HDB considers your most recent salary (last-drawn pay) for income assessment.   If you go on no-pay leave for up to six months, your last received pay will be considered. However, if your no-pay leave lasts for six months or longer, you are considered unemployed for assessment purposes.
For freelancers or self-employed individuals:
HDB uses an average of your income for the last six months preceding your application.

Table. Calculation of gross monthly income for salaried employees & self-employed persons

Does HDB consider my bonuses when calculating the income ceiling?

HDB does not factor in bonuses and income from occasional overtime work when determining income ceilings. However, regular allowances, whether fixed or variable (like transport allowance), are taken into account for the calculation.

Does HDB include my CPF contribution when calculating the income ceiling?

HDB considers your gross monthly income, including your CPF contributions, when computing the income ceiling. However, your employer’s CPF contributions are not included in this calculation.

What is the income ceiling for HDB BTO?

BTO flats are subsidised housing sold below market value, which justifies the presence of an income ceiling. This ceiling caps your monthly household income at $14,000, which includes everyone listed on your flat application.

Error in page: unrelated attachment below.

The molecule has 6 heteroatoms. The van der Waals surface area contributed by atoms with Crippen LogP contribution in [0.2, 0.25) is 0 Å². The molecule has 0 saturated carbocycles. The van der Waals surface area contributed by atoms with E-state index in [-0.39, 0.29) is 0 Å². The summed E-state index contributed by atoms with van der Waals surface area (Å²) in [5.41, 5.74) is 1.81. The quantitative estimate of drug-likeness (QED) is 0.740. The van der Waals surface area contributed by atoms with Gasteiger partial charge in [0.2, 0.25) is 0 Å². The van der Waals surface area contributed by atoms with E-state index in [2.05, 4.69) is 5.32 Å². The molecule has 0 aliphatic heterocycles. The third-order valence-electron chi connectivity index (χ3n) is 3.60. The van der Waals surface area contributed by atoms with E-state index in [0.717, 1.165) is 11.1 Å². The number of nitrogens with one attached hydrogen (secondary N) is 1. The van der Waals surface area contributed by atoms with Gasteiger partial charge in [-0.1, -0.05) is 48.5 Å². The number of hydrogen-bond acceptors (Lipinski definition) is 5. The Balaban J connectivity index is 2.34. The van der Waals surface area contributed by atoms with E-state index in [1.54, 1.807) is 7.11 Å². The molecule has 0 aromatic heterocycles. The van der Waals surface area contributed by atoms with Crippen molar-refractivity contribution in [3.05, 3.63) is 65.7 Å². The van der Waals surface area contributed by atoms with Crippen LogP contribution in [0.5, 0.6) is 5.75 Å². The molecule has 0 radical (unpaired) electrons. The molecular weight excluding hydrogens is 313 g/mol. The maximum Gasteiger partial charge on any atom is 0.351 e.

Here is the income ceiling for a typical family nucleus (like a couple) based on BTO flat type:

HDB BTO TypeIncome ceiling
2-room flexi flat (99-year lease)$7,000
2-room flexi flat (short lease, 15 to 45 years)$14,000
3-room flat$7,000 or $14,000, depending on the project*
4-room flat or bigger$14,000

*Income ceiling will be specified in the sales launch press release

The majority of Singaporeans don’t have to worry about exceeding the income ceiling, particularly if they are young couples embarking on their careers. The combined earnings of a young couple in Singapore are unlikely to surpass $14,000.

In 2022, the median gross monthly income for full-time employed residents stood at $5,070. For a couple with such earnings, their gross monthly household income would be below $10,000, rendering them eligible for most BTO flat types.

Unless you fall into the sandwiched class of homebuyers earning an above-average wage (for instance, $7,500 per month) but not quite wealthy enough to spend millions on a condo or landed property, you are eligible to buy HDB BTO flats directly.